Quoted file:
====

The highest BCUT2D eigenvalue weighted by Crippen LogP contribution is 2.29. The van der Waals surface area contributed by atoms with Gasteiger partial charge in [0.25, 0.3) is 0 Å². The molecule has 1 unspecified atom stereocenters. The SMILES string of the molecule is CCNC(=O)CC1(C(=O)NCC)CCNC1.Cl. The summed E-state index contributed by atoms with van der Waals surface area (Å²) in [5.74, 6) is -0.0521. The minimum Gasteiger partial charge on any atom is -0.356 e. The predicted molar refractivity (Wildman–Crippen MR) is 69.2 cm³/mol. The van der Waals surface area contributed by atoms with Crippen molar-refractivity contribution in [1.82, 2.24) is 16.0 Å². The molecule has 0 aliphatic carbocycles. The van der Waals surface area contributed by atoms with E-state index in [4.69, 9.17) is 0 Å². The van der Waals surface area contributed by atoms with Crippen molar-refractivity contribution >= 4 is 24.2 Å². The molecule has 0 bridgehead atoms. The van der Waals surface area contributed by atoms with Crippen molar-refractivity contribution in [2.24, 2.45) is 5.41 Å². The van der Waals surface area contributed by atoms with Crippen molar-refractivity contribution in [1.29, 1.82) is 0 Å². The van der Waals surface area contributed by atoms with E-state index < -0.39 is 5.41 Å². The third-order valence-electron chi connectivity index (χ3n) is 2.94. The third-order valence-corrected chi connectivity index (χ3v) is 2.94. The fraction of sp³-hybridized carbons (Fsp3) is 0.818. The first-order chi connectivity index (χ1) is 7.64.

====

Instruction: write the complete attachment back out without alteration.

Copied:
The highest BCUT2D eigenvalue weighted by Crippen LogP contribution is 2.29. The van der Waals surface area contributed by atoms with Gasteiger partial charge in [0.25, 0.3) is 0 Å². The molecule has 1 unspecified atom stereocenters. The SMILES string of the molecule is CCNC(=O)CC1(C(=O)NCC)CCNC1.Cl. The summed E-state index contributed by atoms with van der Waals surface area (Å²) in [5.74, 6) is -0.0521. The minimum Gasteiger partial charge on any atom is -0.356 e. The predicted molar refractivity (Wildman–Crippen MR) is 69.2 cm³/mol. The van der Waals surface area contributed by atoms with Crippen molar-refractivity contribution in [1.82, 2.24) is 16.0 Å². The molecule has 0 aliphatic carbocycles. The van der Waals surface area contributed by atoms with E-state index in [4.69, 9.17) is 0 Å². The van der Waals surface area contributed by atoms with Crippen molar-refractivity contribution >= 4 is 24.2 Å². The molecule has 0 bridgehead atoms. The van der Waals surface area contributed by atoms with Crippen molar-refractivity contribution in [2.24, 2.45) is 5.41 Å². The van der Waals surface area contributed by atoms with Crippen molar-refractivity contribution in [1.29, 1.82) is 0 Å². The van der Waals surface area contributed by atoms with E-state index < -0.39 is 5.41 Å². The third-order valence-electron chi connectivity index (χ3n) is 2.94. The third-order valence-corrected chi connectivity index (χ3v) is 2.94. The fraction of sp³-hybridized carbons (Fsp3) is 0.818. The first-order chi connectivity index (χ1) is 7.64.